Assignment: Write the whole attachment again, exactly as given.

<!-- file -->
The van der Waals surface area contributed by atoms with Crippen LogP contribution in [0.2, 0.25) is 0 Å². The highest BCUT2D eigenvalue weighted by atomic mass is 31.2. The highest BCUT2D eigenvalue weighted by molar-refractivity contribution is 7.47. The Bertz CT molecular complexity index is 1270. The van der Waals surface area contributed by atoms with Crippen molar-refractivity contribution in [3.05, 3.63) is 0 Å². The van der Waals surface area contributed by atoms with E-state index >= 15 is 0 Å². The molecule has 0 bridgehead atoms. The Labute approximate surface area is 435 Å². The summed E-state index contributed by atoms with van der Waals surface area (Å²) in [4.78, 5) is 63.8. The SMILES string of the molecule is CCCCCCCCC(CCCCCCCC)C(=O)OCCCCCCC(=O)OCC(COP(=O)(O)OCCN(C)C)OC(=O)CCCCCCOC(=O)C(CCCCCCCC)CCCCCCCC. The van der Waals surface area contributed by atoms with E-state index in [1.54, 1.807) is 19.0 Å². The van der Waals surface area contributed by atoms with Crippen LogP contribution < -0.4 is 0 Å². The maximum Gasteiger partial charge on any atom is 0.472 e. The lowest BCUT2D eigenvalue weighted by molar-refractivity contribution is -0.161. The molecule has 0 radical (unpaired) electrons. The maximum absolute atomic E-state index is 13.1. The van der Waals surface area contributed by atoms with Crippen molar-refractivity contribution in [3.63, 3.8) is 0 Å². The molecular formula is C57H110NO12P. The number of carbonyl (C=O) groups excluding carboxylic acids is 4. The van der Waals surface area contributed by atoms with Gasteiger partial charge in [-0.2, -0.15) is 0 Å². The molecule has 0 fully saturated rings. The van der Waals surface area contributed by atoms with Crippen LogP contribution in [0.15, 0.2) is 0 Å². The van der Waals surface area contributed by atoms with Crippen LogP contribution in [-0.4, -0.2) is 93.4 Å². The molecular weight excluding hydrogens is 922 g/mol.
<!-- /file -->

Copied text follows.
The van der Waals surface area contributed by atoms with Crippen LogP contribution in [0.2, 0.25) is 0 Å². The highest BCUT2D eigenvalue weighted by atomic mass is 31.2. The highest BCUT2D eigenvalue weighted by molar-refractivity contribution is 7.47. The Bertz CT molecular complexity index is 1270. The van der Waals surface area contributed by atoms with Crippen molar-refractivity contribution in [3.05, 3.63) is 0 Å². The van der Waals surface area contributed by atoms with E-state index >= 15 is 0 Å². The molecule has 0 bridgehead atoms. The Labute approximate surface area is 435 Å². The summed E-state index contributed by atoms with van der Waals surface area (Å²) in [4.78, 5) is 63.8. The SMILES string of the molecule is CCCCCCCCC(CCCCCCCC)C(=O)OCCCCCCC(=O)OCC(COP(=O)(O)OCCN(C)C)OC(=O)CCCCCCOC(=O)C(CCCCCCCC)CCCCCCCC. The van der Waals surface area contributed by atoms with E-state index in [1.54, 1.807) is 19.0 Å². The van der Waals surface area contributed by atoms with Crippen LogP contribution < -0.4 is 0 Å². The maximum Gasteiger partial charge on any atom is 0.472 e. The lowest BCUT2D eigenvalue weighted by molar-refractivity contribution is -0.161. The molecule has 0 radical (unpaired) electrons. The maximum absolute atomic E-state index is 13.1. The van der Waals surface area contributed by atoms with Crippen molar-refractivity contribution in [3.63, 3.8) is 0 Å². The molecular formula is C57H110NO12P. The number of carbonyl (C=O) groups excluding carboxylic acids is 4. The van der Waals surface area contributed by atoms with Gasteiger partial charge in [-0.2, -0.15) is 0 Å². The molecule has 0 fully saturated rings. The van der Waals surface area contributed by atoms with Crippen LogP contribution in [0.15, 0.2) is 0 Å². The van der Waals surface area contributed by atoms with Crippen LogP contribution in [-0.4, -0.2) is 93.4 Å². The molecular weight excluding hydrogens is 922 g/mol.